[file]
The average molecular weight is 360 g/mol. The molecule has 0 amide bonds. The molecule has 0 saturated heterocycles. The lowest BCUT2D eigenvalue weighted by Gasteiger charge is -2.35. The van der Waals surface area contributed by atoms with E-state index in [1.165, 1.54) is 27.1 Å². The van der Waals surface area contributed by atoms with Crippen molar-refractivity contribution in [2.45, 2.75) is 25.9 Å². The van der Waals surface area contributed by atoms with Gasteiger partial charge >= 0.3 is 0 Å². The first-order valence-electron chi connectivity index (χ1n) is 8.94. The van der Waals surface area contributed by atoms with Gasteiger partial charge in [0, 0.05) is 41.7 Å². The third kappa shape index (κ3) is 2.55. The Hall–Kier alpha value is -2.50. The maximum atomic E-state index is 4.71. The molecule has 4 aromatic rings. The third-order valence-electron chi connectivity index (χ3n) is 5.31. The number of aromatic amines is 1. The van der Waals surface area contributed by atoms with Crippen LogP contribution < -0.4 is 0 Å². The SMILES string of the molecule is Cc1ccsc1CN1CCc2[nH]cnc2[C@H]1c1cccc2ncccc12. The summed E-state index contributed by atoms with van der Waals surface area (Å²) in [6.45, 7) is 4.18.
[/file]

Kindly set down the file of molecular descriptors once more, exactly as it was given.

The average molecular weight is 360 g/mol. The molecule has 0 amide bonds. The molecule has 0 saturated heterocycles. The lowest BCUT2D eigenvalue weighted by Gasteiger charge is -2.35. The van der Waals surface area contributed by atoms with E-state index in [1.165, 1.54) is 27.1 Å². The van der Waals surface area contributed by atoms with Crippen molar-refractivity contribution in [2.45, 2.75) is 25.9 Å². The van der Waals surface area contributed by atoms with Gasteiger partial charge >= 0.3 is 0 Å². The first-order valence-electron chi connectivity index (χ1n) is 8.94. The van der Waals surface area contributed by atoms with Gasteiger partial charge in [0, 0.05) is 41.7 Å². The third kappa shape index (κ3) is 2.55. The Hall–Kier alpha value is -2.50. The maximum atomic E-state index is 4.71. The molecule has 4 aromatic rings. The third-order valence-electron chi connectivity index (χ3n) is 5.31. The number of aromatic amines is 1. The van der Waals surface area contributed by atoms with Crippen LogP contribution < -0.4 is 0 Å². The SMILES string of the molecule is Cc1ccsc1CN1CCc2[nH]cnc2[C@H]1c1cccc2ncccc12. The summed E-state index contributed by atoms with van der Waals surface area (Å²) in [6.45, 7) is 4.18.